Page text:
Older People Living with Cancer

Peer advocates supporting older people affected by cancer

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The transition from professional to volunteer which brings a wealth of expertise

The volunteers who have shared their stories in Time: Our Gift to You come from all walks of life but I felt it was significant that several were retired Health or Social Care Professionals.   I wanted to know more about what motivates them to train as an advocate so I asked Mike Goodman, a newly retired Clinical Nurse Specialist who joined Dorset Macmillan Advocacy last year, why he volunteers and what he feels former Health Professionals in particular can bring to the role. Kathleen Gillett, Coordinator, Dorset Macmillan Advocacy

‘I was interested in becoming an advocate because, despite being retired, I still have an interest in helping people live with and recover from a diagnosis of cancer. After many years as a health professional you do build up a wealth of expertise and numerous medical contacts which it seems a waste to suddenly abandon just because you retire. The transition from professional to volunteer is a tricky one and it can be rather easy to slip back into a formal or professional approach to a situation rather than acting and speaking as a lay person – or simply imagining being the patient. However empathetic professionals think they are, because they have been trained/educated and because they are busy they quickly slip into “professional” mode and forget just what it is like being a confused, slightly scared, often lonely recipient of health care services.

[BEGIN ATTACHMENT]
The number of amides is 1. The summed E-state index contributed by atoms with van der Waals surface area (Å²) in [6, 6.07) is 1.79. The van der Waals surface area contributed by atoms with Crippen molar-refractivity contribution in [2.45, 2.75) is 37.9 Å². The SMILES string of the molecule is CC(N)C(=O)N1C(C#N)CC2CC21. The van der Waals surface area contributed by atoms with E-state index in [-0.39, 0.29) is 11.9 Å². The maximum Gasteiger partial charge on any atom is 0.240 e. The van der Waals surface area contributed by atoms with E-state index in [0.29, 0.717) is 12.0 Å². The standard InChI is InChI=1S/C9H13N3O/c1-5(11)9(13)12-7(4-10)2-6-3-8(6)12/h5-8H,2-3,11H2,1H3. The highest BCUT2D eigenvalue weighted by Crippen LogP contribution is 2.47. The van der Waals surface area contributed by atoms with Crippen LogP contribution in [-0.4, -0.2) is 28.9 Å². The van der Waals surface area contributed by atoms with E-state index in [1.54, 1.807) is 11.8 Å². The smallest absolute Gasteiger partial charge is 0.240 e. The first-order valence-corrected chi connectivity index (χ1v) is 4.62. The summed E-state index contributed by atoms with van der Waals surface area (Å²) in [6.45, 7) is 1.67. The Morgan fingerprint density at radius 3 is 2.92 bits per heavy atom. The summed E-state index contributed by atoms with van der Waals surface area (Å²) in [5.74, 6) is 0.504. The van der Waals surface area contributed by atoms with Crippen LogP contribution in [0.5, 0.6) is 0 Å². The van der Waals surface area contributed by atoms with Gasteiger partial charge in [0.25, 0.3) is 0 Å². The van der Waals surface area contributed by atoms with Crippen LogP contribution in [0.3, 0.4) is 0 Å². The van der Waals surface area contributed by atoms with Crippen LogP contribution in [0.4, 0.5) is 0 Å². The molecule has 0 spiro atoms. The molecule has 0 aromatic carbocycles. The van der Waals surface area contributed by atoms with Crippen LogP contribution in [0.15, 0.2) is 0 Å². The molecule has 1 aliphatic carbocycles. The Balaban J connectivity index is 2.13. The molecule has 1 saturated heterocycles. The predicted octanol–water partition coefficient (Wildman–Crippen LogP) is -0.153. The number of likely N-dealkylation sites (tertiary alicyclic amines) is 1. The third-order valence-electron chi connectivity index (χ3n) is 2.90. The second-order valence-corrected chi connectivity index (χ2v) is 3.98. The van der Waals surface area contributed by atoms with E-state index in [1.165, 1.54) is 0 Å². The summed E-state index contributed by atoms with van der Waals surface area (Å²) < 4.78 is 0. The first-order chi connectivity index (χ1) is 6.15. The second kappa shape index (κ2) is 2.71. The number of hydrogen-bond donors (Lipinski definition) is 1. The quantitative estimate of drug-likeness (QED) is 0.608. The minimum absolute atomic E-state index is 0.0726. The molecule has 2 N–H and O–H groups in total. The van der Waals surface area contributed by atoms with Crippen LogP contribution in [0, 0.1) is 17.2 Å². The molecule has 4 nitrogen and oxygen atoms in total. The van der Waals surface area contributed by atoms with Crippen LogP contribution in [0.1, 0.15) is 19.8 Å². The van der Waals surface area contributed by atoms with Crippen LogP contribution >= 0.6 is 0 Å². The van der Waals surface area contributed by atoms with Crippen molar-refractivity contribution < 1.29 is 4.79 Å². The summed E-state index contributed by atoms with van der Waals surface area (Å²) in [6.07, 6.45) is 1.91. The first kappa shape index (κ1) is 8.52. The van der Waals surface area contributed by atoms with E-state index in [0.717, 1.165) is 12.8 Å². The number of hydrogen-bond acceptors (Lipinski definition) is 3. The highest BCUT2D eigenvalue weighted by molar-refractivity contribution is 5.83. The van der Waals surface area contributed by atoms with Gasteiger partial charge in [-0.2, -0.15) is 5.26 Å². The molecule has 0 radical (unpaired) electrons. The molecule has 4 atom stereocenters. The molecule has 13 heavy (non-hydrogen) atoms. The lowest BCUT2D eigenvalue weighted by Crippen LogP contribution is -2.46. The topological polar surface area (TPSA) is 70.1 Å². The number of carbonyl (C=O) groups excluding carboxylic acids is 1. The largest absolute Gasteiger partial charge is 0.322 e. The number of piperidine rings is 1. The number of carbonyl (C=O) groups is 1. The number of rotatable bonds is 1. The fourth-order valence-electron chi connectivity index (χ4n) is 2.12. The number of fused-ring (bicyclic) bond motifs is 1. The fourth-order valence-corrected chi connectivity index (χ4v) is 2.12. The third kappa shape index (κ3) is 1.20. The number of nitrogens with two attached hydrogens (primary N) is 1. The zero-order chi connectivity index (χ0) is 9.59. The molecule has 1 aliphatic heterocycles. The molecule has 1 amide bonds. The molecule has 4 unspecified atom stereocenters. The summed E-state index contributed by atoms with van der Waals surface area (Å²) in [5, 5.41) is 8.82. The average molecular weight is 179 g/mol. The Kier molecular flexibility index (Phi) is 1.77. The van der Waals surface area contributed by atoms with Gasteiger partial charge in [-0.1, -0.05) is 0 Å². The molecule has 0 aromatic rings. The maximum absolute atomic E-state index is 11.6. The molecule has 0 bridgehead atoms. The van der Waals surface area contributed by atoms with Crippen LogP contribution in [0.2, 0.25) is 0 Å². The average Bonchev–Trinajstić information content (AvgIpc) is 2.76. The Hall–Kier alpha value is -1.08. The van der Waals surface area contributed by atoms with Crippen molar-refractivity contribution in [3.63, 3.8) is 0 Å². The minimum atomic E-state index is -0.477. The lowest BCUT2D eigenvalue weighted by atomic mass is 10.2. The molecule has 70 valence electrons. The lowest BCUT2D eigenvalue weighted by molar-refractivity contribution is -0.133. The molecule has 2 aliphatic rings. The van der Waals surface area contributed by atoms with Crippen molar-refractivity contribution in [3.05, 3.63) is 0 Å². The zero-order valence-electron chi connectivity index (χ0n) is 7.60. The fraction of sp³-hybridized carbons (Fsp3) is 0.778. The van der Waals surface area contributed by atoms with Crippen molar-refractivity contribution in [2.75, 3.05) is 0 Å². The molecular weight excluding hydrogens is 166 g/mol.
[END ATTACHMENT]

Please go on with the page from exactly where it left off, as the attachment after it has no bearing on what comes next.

Mike Goodman

I am sure advocates can be effective whether they have been cancer patients themselves, or have been the carer of someone with cancer or have been health care professionals. All those experiences will enable you to be a help and support. They would all bring different skills and abilities to the many and varied problems that the cancer partner is grappling with. Probably the greatest skill lies with the Macmillan Senior Advocate or Volunteer Coordinator in choosing which advocate to link up with each new partner.

Health Care professionals do have the ability to understand how the wheels turn in a hospital department or what a GP really needs to know in order to change the experience for a patient who is in a crisis. They will understand that it is hard to get something done on a Friday afternoon when most departments in a hospital are winding down for the weekend or that a referral between teams will have to go through an MDT meeting before a decision is made. Explaining that there is no simple blood test or screening process for some cancers comes as a shock to some people in the community who are reading the tabloids and grasping at every tiny news item that has the word cancer in its headline.

Retired professionals can play an important role in advocacy but, at the end of the day, it is that human touch, that word of encouragement, that listening ear that every person affected by cancer needs and wants and that is a role that every advocate seeks to fulfil.’